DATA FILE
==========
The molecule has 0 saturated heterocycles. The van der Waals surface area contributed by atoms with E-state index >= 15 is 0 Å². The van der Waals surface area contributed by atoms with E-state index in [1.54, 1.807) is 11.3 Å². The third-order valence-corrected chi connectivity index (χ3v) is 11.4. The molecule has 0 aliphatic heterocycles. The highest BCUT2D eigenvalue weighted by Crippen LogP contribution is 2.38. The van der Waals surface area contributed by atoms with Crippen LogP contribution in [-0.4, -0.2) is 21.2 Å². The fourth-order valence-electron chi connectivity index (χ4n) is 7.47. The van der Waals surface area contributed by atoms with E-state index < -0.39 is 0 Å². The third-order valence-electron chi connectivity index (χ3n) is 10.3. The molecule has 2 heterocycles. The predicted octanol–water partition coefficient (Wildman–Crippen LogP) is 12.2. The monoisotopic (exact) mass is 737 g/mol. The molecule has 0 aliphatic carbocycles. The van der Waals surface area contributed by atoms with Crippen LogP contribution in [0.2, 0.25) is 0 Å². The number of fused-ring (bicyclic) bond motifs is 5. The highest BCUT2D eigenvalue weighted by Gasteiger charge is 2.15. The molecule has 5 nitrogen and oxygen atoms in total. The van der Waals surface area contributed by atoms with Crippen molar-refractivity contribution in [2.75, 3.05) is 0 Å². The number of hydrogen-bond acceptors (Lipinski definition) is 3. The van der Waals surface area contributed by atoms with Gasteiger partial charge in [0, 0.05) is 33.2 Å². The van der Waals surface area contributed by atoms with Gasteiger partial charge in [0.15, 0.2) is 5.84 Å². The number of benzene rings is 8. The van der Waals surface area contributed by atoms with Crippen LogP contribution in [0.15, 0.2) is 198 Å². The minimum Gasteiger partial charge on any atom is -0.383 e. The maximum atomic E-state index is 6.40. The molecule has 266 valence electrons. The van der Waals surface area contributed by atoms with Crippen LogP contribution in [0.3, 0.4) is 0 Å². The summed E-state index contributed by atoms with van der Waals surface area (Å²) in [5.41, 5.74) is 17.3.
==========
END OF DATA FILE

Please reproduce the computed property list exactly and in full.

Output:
The molecule has 0 saturated heterocycles. The van der Waals surface area contributed by atoms with E-state index >= 15 is 0 Å². The van der Waals surface area contributed by atoms with E-state index in [1.54, 1.807) is 11.3 Å². The third-order valence-corrected chi connectivity index (χ3v) is 11.4. The molecule has 0 aliphatic heterocycles. The highest BCUT2D eigenvalue weighted by Crippen LogP contribution is 2.38. The van der Waals surface area contributed by atoms with Crippen LogP contribution in [-0.4, -0.2) is 21.2 Å². The fourth-order valence-electron chi connectivity index (χ4n) is 7.47. The van der Waals surface area contributed by atoms with E-state index < -0.39 is 0 Å². The third-order valence-electron chi connectivity index (χ3n) is 10.3. The molecule has 2 heterocycles. The predicted octanol–water partition coefficient (Wildman–Crippen LogP) is 12.2. The monoisotopic (exact) mass is 737 g/mol. The molecule has 0 aliphatic carbocycles. The van der Waals surface area contributed by atoms with Crippen LogP contribution in [0.2, 0.25) is 0 Å². The number of fused-ring (bicyclic) bond motifs is 5. The highest BCUT2D eigenvalue weighted by Gasteiger charge is 2.15. The molecule has 5 nitrogen and oxygen atoms in total. The van der Waals surface area contributed by atoms with Crippen molar-refractivity contribution in [2.75, 3.05) is 0 Å². The number of hydrogen-bond acceptors (Lipinski definition) is 3. The van der Waals surface area contributed by atoms with Gasteiger partial charge in [0, 0.05) is 33.2 Å². The van der Waals surface area contributed by atoms with Gasteiger partial charge in [0.15, 0.2) is 5.84 Å². The number of benzene rings is 8. The van der Waals surface area contributed by atoms with Crippen LogP contribution in [0.15, 0.2) is 198 Å². The minimum Gasteiger partial charge on any atom is -0.383 e. The maximum atomic E-state index is 6.40. The molecule has 266 valence electrons. The van der Waals surface area contributed by atoms with Crippen LogP contribution in [0.3, 0.4) is 0 Å². The summed E-state index contributed by atoms with van der Waals surface area (Å²) in [5.41, 5.74) is 17.3.